Lead on Purpose

Promoting Leadership Principles in Product Management

Spreading your ideas — World Wide Rave


How do you spread your ideas and get people truly excited about buying your products and services? In his new book World Wide Rave, David Meerman Scott tells us how to start a movement and create ideas that spread. Here are the Rules of the Rave:

  • Nobody cares about your products (except you)
  • No coercion required
  • Lose control
  • Put down roots
  • Create triggers that encourage people to share
  • Point the world to your (virtual) doorstep

“You can trigger a World Wide Rave too — just create something valuable that people want to share and make it easy for them to do so.”

Without explicitly stating it, David demonstrates these ideas in a recent post. His books, videos and ebooks provide vehicles for spreading his ideas. Take a look at the video David created for his book launch:

How are you spreading your ideas?

Bonus: Can you find me in David’s video? (Hint: look for triggers)

The Product Management Perspective: David’s work (books, videos, ebooks, blogs, etc.) demonstrate many great methods to spreading ideas and inviting people to fall in love with your products. If your marketing teams are not using viral marketing and World Wide Raves, do your company a favor and spread these ideas internally, then work with your teams to spread your ideas to the world.

5 thoughts on “Spreading your ideas — World Wide Rave

  1. How do you spread your ideas and get people truly excited about buying your products and services?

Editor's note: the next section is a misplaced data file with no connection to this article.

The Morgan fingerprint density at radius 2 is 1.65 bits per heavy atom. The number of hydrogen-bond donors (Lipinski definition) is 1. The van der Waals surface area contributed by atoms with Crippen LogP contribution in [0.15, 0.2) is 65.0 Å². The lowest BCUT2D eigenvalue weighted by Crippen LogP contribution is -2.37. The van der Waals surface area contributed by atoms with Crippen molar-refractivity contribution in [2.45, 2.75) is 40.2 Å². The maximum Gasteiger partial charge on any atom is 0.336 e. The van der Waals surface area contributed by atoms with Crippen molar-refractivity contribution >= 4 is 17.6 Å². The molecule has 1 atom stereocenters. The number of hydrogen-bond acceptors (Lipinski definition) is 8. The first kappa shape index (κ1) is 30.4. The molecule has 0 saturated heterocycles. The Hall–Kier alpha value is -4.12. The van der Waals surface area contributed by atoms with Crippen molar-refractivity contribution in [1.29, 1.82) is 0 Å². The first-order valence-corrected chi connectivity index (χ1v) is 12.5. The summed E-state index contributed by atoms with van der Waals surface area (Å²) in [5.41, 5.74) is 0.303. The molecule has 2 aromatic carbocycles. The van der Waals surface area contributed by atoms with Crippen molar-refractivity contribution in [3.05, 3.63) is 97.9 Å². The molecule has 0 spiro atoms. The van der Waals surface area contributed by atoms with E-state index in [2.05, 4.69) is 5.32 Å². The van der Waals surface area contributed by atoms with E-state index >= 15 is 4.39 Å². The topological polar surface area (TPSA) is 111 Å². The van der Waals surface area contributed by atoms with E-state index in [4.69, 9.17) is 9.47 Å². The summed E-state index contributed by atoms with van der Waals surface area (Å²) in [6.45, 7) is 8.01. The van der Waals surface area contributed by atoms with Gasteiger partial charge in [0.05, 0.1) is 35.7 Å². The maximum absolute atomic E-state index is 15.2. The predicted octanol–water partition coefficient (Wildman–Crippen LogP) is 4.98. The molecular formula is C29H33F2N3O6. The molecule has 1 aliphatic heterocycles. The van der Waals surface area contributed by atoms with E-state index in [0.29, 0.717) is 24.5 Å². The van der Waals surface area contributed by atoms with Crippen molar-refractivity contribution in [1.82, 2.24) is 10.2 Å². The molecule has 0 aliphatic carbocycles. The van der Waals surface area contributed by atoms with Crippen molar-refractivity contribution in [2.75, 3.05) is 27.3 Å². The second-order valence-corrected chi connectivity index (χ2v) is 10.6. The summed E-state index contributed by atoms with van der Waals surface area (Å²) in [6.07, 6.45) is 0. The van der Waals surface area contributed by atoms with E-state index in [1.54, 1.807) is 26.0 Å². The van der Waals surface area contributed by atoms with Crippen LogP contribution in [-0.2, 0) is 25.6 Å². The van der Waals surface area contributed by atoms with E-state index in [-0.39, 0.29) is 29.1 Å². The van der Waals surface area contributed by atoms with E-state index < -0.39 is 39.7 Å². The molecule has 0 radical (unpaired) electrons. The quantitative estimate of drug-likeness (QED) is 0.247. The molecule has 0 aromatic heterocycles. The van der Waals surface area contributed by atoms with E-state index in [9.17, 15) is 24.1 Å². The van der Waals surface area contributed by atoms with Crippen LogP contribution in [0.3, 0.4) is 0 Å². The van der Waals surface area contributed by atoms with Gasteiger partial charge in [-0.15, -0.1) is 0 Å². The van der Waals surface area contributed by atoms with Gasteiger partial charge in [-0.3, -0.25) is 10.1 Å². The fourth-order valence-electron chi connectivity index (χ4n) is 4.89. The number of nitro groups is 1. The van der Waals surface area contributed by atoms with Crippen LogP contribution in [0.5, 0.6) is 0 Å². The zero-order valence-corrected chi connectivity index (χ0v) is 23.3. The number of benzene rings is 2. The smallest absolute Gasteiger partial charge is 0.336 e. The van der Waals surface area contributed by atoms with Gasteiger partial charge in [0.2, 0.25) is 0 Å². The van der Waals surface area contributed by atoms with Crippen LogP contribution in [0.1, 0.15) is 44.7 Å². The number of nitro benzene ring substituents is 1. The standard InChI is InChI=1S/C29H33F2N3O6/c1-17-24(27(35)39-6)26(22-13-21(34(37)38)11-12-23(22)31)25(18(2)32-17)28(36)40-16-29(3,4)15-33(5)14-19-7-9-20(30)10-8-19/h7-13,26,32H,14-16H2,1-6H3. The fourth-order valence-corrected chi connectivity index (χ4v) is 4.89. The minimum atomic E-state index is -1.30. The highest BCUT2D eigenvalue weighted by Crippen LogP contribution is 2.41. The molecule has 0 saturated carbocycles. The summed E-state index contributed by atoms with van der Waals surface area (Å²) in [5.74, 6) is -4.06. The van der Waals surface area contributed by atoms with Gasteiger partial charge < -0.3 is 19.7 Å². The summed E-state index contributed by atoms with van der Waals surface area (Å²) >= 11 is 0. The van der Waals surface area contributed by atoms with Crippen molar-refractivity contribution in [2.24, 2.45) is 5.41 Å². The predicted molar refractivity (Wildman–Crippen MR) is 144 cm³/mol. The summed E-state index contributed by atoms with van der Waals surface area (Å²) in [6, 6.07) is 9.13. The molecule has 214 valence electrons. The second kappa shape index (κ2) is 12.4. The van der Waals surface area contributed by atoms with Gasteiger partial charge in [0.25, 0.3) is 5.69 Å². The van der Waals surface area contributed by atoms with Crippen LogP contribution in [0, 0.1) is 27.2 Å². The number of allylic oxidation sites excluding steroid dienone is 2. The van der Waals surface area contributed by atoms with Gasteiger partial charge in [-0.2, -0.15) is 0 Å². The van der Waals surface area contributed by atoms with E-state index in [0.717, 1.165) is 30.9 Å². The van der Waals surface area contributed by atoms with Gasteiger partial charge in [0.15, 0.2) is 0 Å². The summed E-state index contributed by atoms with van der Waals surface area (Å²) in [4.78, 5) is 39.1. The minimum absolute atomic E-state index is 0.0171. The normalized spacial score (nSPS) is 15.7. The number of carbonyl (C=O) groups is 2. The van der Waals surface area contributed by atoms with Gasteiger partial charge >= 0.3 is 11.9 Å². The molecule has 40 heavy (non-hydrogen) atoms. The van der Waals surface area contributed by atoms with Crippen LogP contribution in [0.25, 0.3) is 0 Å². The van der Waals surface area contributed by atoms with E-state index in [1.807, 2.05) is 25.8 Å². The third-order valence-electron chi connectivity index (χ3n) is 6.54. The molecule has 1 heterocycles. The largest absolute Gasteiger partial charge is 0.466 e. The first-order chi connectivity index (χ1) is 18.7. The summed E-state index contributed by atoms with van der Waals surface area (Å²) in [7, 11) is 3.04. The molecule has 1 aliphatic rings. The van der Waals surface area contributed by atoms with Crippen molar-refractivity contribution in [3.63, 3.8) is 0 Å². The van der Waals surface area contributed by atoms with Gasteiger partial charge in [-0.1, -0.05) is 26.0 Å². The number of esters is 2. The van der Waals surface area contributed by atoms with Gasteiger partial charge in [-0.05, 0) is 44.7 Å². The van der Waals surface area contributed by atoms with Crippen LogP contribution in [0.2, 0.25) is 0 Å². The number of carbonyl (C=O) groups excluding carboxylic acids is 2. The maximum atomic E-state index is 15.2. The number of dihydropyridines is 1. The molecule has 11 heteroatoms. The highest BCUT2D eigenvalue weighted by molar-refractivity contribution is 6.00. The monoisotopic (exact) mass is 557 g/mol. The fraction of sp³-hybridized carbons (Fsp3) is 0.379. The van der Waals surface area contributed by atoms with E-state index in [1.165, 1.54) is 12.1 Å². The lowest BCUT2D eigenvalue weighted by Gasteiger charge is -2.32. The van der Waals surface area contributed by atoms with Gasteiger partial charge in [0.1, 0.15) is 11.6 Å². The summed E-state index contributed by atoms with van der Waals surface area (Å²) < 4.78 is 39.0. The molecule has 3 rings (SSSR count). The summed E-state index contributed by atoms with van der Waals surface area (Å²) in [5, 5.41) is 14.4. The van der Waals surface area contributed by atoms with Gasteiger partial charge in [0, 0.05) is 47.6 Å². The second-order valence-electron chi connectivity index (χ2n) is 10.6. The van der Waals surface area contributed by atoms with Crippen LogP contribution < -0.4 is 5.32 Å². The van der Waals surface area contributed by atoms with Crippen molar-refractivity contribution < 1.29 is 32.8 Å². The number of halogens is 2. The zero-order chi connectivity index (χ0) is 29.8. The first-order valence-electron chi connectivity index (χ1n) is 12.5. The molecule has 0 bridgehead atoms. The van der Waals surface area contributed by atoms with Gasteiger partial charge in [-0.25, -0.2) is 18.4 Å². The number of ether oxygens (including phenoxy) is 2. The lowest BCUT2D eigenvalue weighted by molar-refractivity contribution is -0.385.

It all about marketing with a social cause. The challenge for product managers today is to intertwine the practices of social innovation with that of product innovation.

    Across the entire innovation value chain, client endorsement is earned through providing social value. The Product Manager must ensure that they consistently create added social value. Check out Obama Inc.

  2. If you build your product as a series of minimal marketable features, you can then make them accessible in the order that they are released. You can then use permission marketing to send your prospects tutorials. Provide social space from there.

    You can do the same kind of thing with prototyping.

    Providing technical enthusiasts with betas as quickly as possible, and embodying your technology in a social, viral mashup application would get uptake.

    Technical evangelism and 3rd party developer support should be on the product roadmap. Organizationally, they need their own place, because they are distant from sales.

  3. Thanks Michael. You and the family are the stars of the video. I just love that shot (pun?) that you sent.

    Cheers, David

  4. Michael, You and David are both great examples of how this works – love your new podcast!

    I had lunch last week with George Wright, the man behind “Will It Blend?” Talk about a world wide rave – this is one of the top marketing ideas of all time. It is all about permission marketing rather than interrupt marketing. The “Will It Blend?” videos on youtube provide exactly what people are looking for(entertainment) in and of themselves – the value is immediate and apparent. I’ll bet you a steak dinner they sell a lot of blenders too.

  5. @Val – “client endorsement is earned through providing social value” I absolutely agree. As product managers focus on providing value to their customers, their products’ value will increase.

    @David L – I like the idea of “providing technical enthusiasts with betas as quickly as possible.” They spread ideas like crazy.

    @DMScott – Thanks, we had fun “shooting” the photo (no animals were harmed)

    @Dr Paul – Thank you for the compliment. I love the “Will it blend?” videos. Are you planning to get George Wright as a guest on your Live on Purpose Radio podcast?

    Thank you all for your comments! -Michael

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